The Seeds of New Earth (The Silent Earth, Book 2)

By: Mark R. Healy

She went back for more mulch and then moved onto the next garden bed.

“Like I’ve said before, Brant, I don’t have a figure in mind. I don’t know how large the community that we leave behind will be. It could be twenty, or it could be a thousand. I only know that it needs to be as large as we can possibly make it. The more of them there are, the greater chance they’ll have of surviving and propagating.”

“Okay, let’s work the other way, then. Forget about that end of the spectrum, the goal. What are we going to start with?”

She finished distributing the mulch around a tomato plant and straightened. “That’s where we have a problem, isn’t it?”

I ploughed on. “We have forty-eight human embryos in the cryotank at the workshop. In the big scheme of things, there’s not a lot of room for error.”

“So I say we grow six on our first try.”

“And if they all come to term, that’s six children we have to raise.”

“Yeah,” she said casually. “So?”

“That’s six children to feed and raise, to clothe and keep warm, in addition to all the work we have to do with the crops and these other projects,” I said. “Do you really think we can cope with that kind of workload?”

“Yeah, I do. In light of the cryotank data, I don’t think we have time to mess around. Within the near future those embryos could suffer irreparable damage. There are signs that they’re starting to deteriorate.”

“I know that, but can we feed that many children?”

She hesitated. “Yeah, we can.”

Brushing past me, she strode over to a bucket of water by the tank and began to clean the dirt from her hands.

“Why do I get the impression you’re not telling me something here?”

“What do you mean?”

I joined her, dipping my own fingers in the bucket. “I mean how do you plan to feed six infants? That’s cutting it a little fine, considering our crop yield right now.”

Wiping her hands on a cloth, she refused to look at me. “Come on, let’s get going. We’ll talk on the way.”

With that, she headed out for the street. I scraped my hands messily on my shirt, then bounded after her.


She strode on quickly, and I only reached her as she stepped out onto Somerset Drive. In the distance, the tall spires of the ruined city, clad in a dirty haze, reached toward the sky like rotten brown weeds. Across the terrain I could see more and more patches of green as vegetation slowly began to reclaim the city, and here on Somerset the grass was thick, lapping at the edges of houses, where long vines climbed almost to the roofs. The change here had been nothing short of amazing, to the point where this part of the city was now redolent of meadows and forests rather than the crushed concrete and dirt of a year ago.

“Arsha!” I said again, drawing alongside her. “Are you going to answer me? How do you expect them all to survive?”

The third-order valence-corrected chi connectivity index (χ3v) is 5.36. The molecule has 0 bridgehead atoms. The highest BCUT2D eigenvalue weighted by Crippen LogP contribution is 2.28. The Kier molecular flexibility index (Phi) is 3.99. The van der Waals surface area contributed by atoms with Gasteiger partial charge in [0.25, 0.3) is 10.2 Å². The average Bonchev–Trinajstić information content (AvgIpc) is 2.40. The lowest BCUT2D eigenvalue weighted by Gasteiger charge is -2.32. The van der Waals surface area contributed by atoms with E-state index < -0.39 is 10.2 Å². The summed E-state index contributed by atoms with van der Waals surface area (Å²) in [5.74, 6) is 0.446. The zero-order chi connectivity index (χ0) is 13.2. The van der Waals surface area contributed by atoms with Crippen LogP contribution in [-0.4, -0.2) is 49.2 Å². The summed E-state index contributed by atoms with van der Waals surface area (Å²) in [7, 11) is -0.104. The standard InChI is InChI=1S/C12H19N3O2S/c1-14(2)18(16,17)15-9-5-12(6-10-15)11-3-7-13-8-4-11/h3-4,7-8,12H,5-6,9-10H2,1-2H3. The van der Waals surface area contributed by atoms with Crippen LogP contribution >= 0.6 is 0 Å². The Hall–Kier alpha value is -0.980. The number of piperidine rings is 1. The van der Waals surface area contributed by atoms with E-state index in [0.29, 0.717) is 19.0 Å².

The corner of her mouth twisted and she stared out over the city as we walked.

“Because I’m engineering them to.”

I gaped at her stupidly. “What?”

“You heard me.”

“You’re planning to bioengineer the only surviving human embryos on the planet?” I said, disbelieving.

“What’s the problem, Brant?” she said crossly.

“The problem is that you’re messing with biology that could have some pretty serious implications, long term. Without the proper trials we might not know until it’s too late.”

“That’s garbage. M-Corp was using the tech for years, and now we have full access to the workshop, so why not continue it? You and I both did plenty of biotech before the Winter, as synthetics working in their lab.”

“Well, my memories of those days aren’t the same as yours.”

She looked at me almost apologetically. “Yeah. Sorry.”

“And you know as well as I do that most of the biotech we worked on was for black market applications. For people who weren’t concerned about what happened in twenty or fifty years from now. People who were only concerned with what they could get out of it in the short term.”

“It was only the legislation that kept it from being accepted and used by the wider public. You know that.”

“And the legislation was in place to protect those people–”

“Look, Brant,” she cut in, “you said it yourself: we don’t have a lot of room for error. We need to raise children who are going to survive. To do that they’re going to need to be strong. They’re going to need to be resilient.”

“And the only way to achieve that is if we engineer it into them? Humans did a pretty damn good job of surviving for a few hundred thousand years before they started tinkering with their own DNA.”

We exited Somerset and started down the slope toward the freeway, Arsha setting a pace so quick that I almost needed to jog to keep up.

“I’m sorry if this doesn’t fit in with your vision of a perfect and pure utopia,” she said unsympathetically. “In the end, we want the same thing: healthy children who survive and grow into adults who will in turn breed more healthy children. This is the way that I think we can ensure that happens.”

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